Here is the fifth and final page of the illustrated retelling of Jacoby’s escalator accident.
Page 1 can be found here…
Page 2 is here.
Page 3 is here.
And Page 4 is here.
You would never know Jake ever got his foot caught in an escalator to see him today. He was extremely lucky, I know. He easily could have lost his foot – or worse. But all he has is a little scar on one toe and a funny deformed claw. And…well, and a pretty good story to tell.
All these drawings are based on photos I took of Jake during this time. Here is Drama!Jake, Jake at the vet, and Jake as an ancient Egyptian mummy cat.
(Click cartoon to embiggen, or you can view all cartoons in Slideshow mode on Flickr.)
So the pet store that has four Abyssinian kittens which I posted about yesterday responded to me through Facebook. Here is what they said:
Unfortunately, I can’t answer what you would like to read. But we can guarantee the staff from our store (we spoke to Lognes since the first message) is taking care of them. They receive affection and caresses. The little brothers sleep together and they are safe every night.
You must know that your message has been transmitted to the people concerned in our company.
(They have this stock photo of Aby kittens on their Facebook page, too.)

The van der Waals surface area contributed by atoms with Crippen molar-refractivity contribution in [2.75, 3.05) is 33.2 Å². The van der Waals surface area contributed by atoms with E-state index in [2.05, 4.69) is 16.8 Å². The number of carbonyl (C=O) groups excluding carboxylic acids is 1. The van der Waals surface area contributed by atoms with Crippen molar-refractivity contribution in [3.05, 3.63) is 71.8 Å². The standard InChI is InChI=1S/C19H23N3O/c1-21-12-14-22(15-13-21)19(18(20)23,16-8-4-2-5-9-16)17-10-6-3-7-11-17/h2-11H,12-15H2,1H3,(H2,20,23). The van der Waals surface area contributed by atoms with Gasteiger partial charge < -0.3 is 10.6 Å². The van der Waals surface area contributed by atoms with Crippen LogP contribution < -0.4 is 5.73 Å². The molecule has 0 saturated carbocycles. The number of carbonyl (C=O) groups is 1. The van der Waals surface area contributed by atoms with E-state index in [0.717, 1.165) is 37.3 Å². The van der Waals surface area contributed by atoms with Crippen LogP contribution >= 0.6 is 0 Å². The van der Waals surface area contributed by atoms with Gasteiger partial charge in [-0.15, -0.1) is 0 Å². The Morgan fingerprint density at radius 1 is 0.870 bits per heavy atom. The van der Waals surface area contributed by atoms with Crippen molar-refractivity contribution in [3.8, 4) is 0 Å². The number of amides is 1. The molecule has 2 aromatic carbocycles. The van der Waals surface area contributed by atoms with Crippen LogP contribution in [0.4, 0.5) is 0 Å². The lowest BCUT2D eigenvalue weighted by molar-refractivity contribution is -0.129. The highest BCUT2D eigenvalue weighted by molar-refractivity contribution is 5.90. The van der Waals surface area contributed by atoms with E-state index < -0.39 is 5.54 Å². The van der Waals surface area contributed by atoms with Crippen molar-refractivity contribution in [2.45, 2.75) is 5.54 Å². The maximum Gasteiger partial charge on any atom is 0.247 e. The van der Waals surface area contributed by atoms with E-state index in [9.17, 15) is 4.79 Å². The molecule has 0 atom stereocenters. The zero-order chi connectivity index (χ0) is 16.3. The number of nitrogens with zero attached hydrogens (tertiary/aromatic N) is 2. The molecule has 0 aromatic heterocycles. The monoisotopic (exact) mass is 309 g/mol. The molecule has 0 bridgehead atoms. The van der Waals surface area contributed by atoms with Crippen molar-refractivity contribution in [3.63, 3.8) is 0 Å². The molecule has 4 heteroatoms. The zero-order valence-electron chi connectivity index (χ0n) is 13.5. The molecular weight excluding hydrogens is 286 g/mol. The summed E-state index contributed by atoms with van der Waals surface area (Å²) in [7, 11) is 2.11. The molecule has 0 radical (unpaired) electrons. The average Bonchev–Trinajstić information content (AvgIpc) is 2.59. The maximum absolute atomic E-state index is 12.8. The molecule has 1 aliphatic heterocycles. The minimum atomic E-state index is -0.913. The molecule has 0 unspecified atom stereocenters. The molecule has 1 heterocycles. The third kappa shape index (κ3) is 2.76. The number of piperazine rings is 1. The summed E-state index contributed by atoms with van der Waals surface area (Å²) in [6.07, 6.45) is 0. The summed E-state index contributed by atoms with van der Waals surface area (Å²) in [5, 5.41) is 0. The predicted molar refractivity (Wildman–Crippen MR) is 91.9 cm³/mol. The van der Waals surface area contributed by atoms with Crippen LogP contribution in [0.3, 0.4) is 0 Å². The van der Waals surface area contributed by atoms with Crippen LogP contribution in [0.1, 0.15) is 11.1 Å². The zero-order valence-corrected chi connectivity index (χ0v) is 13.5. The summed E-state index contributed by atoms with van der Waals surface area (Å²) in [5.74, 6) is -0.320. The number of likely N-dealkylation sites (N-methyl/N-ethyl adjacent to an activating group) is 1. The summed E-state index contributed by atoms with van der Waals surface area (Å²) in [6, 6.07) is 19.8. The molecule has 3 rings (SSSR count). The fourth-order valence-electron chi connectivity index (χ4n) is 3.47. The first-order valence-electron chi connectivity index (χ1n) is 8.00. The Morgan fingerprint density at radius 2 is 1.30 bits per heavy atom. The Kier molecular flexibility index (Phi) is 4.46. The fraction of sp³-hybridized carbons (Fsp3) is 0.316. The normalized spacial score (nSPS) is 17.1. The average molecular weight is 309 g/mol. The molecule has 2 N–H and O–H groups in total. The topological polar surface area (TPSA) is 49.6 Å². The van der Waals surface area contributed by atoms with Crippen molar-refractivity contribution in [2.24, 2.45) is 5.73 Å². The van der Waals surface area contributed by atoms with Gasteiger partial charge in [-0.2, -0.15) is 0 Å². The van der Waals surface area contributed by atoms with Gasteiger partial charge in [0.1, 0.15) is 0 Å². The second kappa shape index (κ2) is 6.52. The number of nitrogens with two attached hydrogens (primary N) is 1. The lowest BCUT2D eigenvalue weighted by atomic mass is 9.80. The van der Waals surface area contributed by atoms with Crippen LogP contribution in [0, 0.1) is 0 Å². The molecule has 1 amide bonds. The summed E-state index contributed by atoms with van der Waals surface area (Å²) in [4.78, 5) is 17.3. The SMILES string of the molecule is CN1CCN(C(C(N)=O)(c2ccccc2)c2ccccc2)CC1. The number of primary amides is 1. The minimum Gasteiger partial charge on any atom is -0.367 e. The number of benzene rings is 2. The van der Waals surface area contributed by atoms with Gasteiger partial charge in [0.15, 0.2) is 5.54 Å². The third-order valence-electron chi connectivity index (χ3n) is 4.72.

So, basically, no answer at all. Abyfriend Max (she was Moose E. Puss‘s human) beat me to a response, and commented, “These little brothers are left alone together, in a cage, in a closed shop at night, for how many hours???!!!! Not acceptable.” So far, they haven’t responded to that.
I also responded: “Be that as it may…these poor kittens are not getting the socialisation they desperately need. And what will happen if they are not sold (at €1100 each, this is a distinct possibility) and they are no longer cute little kittens but rangy adolescents? Will the breeder take them back? Will you keep them until they do sell, whenever that is, no matter how old they are? What happens if they don’t sell until they become adults? And that doesn’t even begin to cover what happens to them if they ARE sold to someone who has no idea what Abyssinians are like. They’re not exactly like other cats, and they have some traits and habits that, if one isn’t prepared for them, can be difficult to handle. Do you follow the care of the kittens once they ARE adopted? Will you take them back if the people who buy them decide they cannot handle their quirks? Or will the purchasers end up dumping these kittens in an animal shelter? This is a question for ALL cats and dogs being sold in pet shops, but Abyssinians are my breed and I know them well…and I know they are NOT meant to live in a cage with little human interaction.”
And, shockingly, I know, they haven’t responded to that, either.